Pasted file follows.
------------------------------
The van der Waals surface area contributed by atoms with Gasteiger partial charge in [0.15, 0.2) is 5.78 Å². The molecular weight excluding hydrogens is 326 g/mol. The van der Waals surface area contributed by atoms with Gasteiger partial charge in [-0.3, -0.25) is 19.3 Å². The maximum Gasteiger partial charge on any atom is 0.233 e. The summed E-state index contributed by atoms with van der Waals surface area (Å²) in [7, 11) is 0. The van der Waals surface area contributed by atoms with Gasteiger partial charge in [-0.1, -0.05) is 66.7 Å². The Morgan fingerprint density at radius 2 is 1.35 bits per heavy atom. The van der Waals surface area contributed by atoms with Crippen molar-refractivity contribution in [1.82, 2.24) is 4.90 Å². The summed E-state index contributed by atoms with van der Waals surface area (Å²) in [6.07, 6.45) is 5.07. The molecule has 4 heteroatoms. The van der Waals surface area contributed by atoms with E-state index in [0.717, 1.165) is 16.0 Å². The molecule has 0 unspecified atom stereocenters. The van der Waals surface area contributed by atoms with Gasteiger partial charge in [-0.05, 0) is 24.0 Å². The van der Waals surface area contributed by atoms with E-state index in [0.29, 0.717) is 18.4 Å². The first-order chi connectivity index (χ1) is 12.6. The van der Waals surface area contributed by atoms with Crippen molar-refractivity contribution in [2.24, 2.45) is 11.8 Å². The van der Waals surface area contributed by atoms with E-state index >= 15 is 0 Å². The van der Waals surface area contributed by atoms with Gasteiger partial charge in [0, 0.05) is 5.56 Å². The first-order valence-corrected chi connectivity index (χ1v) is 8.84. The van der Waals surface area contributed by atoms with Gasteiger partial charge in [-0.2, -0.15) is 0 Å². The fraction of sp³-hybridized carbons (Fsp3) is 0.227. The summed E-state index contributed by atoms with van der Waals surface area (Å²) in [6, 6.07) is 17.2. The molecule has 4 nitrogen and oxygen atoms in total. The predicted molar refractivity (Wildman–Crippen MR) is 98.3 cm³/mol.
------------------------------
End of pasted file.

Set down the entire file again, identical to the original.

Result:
The van der Waals surface area contributed by atoms with Gasteiger partial charge in [0.15, 0.2) is 5.78 Å². The molecular weight excluding hydrogens is 326 g/mol. The van der Waals surface area contributed by atoms with Gasteiger partial charge in [-0.3, -0.25) is 19.3 Å². The maximum Gasteiger partial charge on any atom is 0.233 e. The summed E-state index contributed by atoms with van der Waals surface area (Å²) in [7, 11) is 0. The van der Waals surface area contributed by atoms with Gasteiger partial charge in [-0.1, -0.05) is 66.7 Å². The Morgan fingerprint density at radius 2 is 1.35 bits per heavy atom. The van der Waals surface area contributed by atoms with Crippen molar-refractivity contribution in [1.82, 2.24) is 4.90 Å². The summed E-state index contributed by atoms with van der Waals surface area (Å²) in [6.07, 6.45) is 5.07. The molecule has 4 heteroatoms. The van der Waals surface area contributed by atoms with E-state index in [0.717, 1.165) is 16.0 Å². The molecule has 0 unspecified atom stereocenters. The van der Waals surface area contributed by atoms with Gasteiger partial charge in [-0.05, 0) is 24.0 Å². The van der Waals surface area contributed by atoms with E-state index in [0.29, 0.717) is 18.4 Å². The first-order chi connectivity index (χ1) is 12.6. The van der Waals surface area contributed by atoms with Crippen molar-refractivity contribution in [2.24, 2.45) is 11.8 Å². The van der Waals surface area contributed by atoms with E-state index >= 15 is 0 Å². The van der Waals surface area contributed by atoms with Gasteiger partial charge in [0, 0.05) is 5.56 Å². The first-order valence-corrected chi connectivity index (χ1v) is 8.84. The van der Waals surface area contributed by atoms with Gasteiger partial charge in [-0.2, -0.15) is 0 Å². The fraction of sp³-hybridized carbons (Fsp3) is 0.227. The summed E-state index contributed by atoms with van der Waals surface area (Å²) in [6, 6.07) is 17.2. The molecule has 4 nitrogen and oxygen atoms in total. The predicted molar refractivity (Wildman–Crippen MR) is 98.3 cm³/mol.